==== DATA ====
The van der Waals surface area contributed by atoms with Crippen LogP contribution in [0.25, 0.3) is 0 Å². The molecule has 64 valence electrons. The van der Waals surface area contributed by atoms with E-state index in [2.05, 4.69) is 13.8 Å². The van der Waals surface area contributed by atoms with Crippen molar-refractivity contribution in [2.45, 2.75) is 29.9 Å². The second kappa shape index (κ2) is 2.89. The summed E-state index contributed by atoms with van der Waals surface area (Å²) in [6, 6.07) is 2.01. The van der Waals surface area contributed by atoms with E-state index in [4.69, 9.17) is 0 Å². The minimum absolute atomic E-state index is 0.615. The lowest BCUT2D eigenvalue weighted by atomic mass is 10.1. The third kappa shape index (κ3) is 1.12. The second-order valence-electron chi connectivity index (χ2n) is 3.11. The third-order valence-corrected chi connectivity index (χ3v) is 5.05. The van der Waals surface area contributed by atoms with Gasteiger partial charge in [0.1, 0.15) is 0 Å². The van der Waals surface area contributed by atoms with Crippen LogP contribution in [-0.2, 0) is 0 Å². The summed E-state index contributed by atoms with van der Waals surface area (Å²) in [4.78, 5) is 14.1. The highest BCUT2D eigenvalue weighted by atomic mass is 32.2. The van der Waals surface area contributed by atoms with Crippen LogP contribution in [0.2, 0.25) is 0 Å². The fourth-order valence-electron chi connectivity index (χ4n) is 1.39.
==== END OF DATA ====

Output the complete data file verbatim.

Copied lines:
The van der Waals surface area contributed by atoms with Crippen LogP contribution in [0.25, 0.3) is 0 Å². The molecule has 64 valence electrons. The van der Waals surface area contributed by atoms with E-state index in [2.05, 4.69) is 13.8 Å². The van der Waals surface area contributed by atoms with Crippen molar-refractivity contribution in [2.45, 2.75) is 29.9 Å². The second kappa shape index (κ2) is 2.89. The summed E-state index contributed by atoms with van der Waals surface area (Å²) in [6, 6.07) is 2.01. The van der Waals surface area contributed by atoms with E-state index in [4.69, 9.17) is 0 Å². The minimum absolute atomic E-state index is 0.615. The lowest BCUT2D eigenvalue weighted by atomic mass is 10.1. The third kappa shape index (κ3) is 1.12. The second-order valence-electron chi connectivity index (χ2n) is 3.11. The third-order valence-corrected chi connectivity index (χ3v) is 5.05. The van der Waals surface area contributed by atoms with Gasteiger partial charge in [0.1, 0.15) is 0 Å². The van der Waals surface area contributed by atoms with Crippen LogP contribution in [-0.2, 0) is 0 Å². The summed E-state index contributed by atoms with van der Waals surface area (Å²) in [4.78, 5) is 14.1. The highest BCUT2D eigenvalue weighted by atomic mass is 32.2. The van der Waals surface area contributed by atoms with Crippen LogP contribution in [0.2, 0.25) is 0 Å². The fourth-order valence-electron chi connectivity index (χ4n) is 1.39.